However, MIT must save face in an effort to retain some degree of scientific integrity and credibility. They must still fight the never-ending battle for funding, so to be crude, they must "suck up". Although they admit the U.S. (and of course the world) will be dependent upon fossil fuels at least through the middle of this century because alternatives (e.g. wind, solar and geothermal can not suffice) they claim natural gas can be used to power our economy and replace that "dirty" coal. This they claim will reduce "greenhouse gases". Hogwash!
Burning natural gas (methane) produces nearly as much CO2 as coal or gasoline and oil. The net effect would be minimal. They also forget to mention that most natural gas is a "fossil fuel", found and produced in nearly the exact same way as is crude oil. This esteemed panel of "experts" at MIT should know better, and I'm sure they do, but they're playing the politically correct game, walking the middle of the road, trying to pacify the environmentalists and their idealistic dreams of a "carbon-free" world, while at the same time trying to maintain some degree of scientific and economic realism and integrity. They end up just looking like fools.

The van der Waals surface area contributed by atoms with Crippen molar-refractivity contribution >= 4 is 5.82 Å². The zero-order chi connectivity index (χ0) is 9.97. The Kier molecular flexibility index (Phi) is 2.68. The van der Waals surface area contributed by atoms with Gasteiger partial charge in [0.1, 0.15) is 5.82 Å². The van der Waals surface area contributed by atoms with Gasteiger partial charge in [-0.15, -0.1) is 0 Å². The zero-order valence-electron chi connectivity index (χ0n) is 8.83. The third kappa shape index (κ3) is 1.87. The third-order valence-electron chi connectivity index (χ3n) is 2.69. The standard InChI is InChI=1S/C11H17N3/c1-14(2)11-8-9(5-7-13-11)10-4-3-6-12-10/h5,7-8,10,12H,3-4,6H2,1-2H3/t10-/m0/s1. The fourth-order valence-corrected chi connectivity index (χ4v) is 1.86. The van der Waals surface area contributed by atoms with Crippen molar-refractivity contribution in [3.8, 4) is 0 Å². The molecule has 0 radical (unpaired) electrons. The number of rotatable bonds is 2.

MITEI-led study offers comprehensive look at the future of natural gas
The two-year study, managed by the MIT Energy Initiative (MITEI), examined the scale of U.S.
The report includes a set of specific proposals for legislative and regulatory policies, as well as recommendations for actions that the energy industry can pursue on its own, to maximize the fuel’s impact on mitigating greenhouse gas. The study also examined ways to control the environmental impacts that could result from a significant expansion in the production and use of natural gas — especially in electric power production.
“Much has been said about natural gas as a bridge to a low-carbon future, with little underlying analysis to back up this contention. The analysis in this study provides the confirmation — natural gas truly is a bridge to a low-carbon future,” said MITEI Director Ernest J. Moniz in introducing the report.
Read the full report
Read a press release about the report